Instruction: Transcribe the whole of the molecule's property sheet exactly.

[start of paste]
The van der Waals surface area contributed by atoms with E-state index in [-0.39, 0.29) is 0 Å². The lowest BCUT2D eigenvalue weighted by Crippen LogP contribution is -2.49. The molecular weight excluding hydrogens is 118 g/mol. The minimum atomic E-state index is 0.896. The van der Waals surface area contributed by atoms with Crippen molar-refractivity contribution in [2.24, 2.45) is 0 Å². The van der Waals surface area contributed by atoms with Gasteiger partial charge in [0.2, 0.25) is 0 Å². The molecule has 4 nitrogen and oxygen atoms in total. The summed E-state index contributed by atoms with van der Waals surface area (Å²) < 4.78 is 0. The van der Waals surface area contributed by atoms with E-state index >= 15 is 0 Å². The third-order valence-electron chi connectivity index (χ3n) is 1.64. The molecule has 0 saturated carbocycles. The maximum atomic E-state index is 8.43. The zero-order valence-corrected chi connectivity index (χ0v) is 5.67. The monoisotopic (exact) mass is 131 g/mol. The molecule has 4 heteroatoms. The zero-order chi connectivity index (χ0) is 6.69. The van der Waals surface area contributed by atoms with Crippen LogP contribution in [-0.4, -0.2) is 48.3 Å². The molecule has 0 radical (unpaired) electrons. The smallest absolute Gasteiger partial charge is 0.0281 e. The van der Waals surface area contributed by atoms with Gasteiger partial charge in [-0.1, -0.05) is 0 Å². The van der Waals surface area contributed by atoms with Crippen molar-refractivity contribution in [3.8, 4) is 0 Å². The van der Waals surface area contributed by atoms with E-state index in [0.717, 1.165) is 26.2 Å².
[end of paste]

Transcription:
The van der Waals surface area contributed by atoms with E-state index in [-0.39, 0.29) is 0 Å². The lowest BCUT2D eigenvalue weighted by Crippen LogP contribution is -2.49. The molecular weight excluding hydrogens is 118 g/mol. The minimum atomic E-state index is 0.896. The van der Waals surface area contributed by atoms with Crippen molar-refractivity contribution in [2.24, 2.45) is 0 Å². The van der Waals surface area contributed by atoms with Gasteiger partial charge in [0.2, 0.25) is 0 Å². The molecule has 4 nitrogen and oxygen atoms in total. The summed E-state index contributed by atoms with van der Waals surface area (Å²) < 4.78 is 0. The van der Waals surface area contributed by atoms with E-state index >= 15 is 0 Å². The third-order valence-electron chi connectivity index (χ3n) is 1.64. The molecule has 0 saturated carbocycles. The maximum atomic E-state index is 8.43. The zero-order valence-corrected chi connectivity index (χ0v) is 5.67. The monoisotopic (exact) mass is 131 g/mol. The molecule has 4 heteroatoms. The zero-order chi connectivity index (χ0) is 6.69. The van der Waals surface area contributed by atoms with Crippen LogP contribution in [-0.4, -0.2) is 48.3 Å². The molecule has 0 radical (unpaired) electrons. The smallest absolute Gasteiger partial charge is 0.0281 e. The van der Waals surface area contributed by atoms with Gasteiger partial charge in [-0.1, -0.05) is 0 Å². The van der Waals surface area contributed by atoms with Crippen molar-refractivity contribution in [3.8, 4) is 0 Å². The van der Waals surface area contributed by atoms with E-state index in [0.717, 1.165) is 26.2 Å².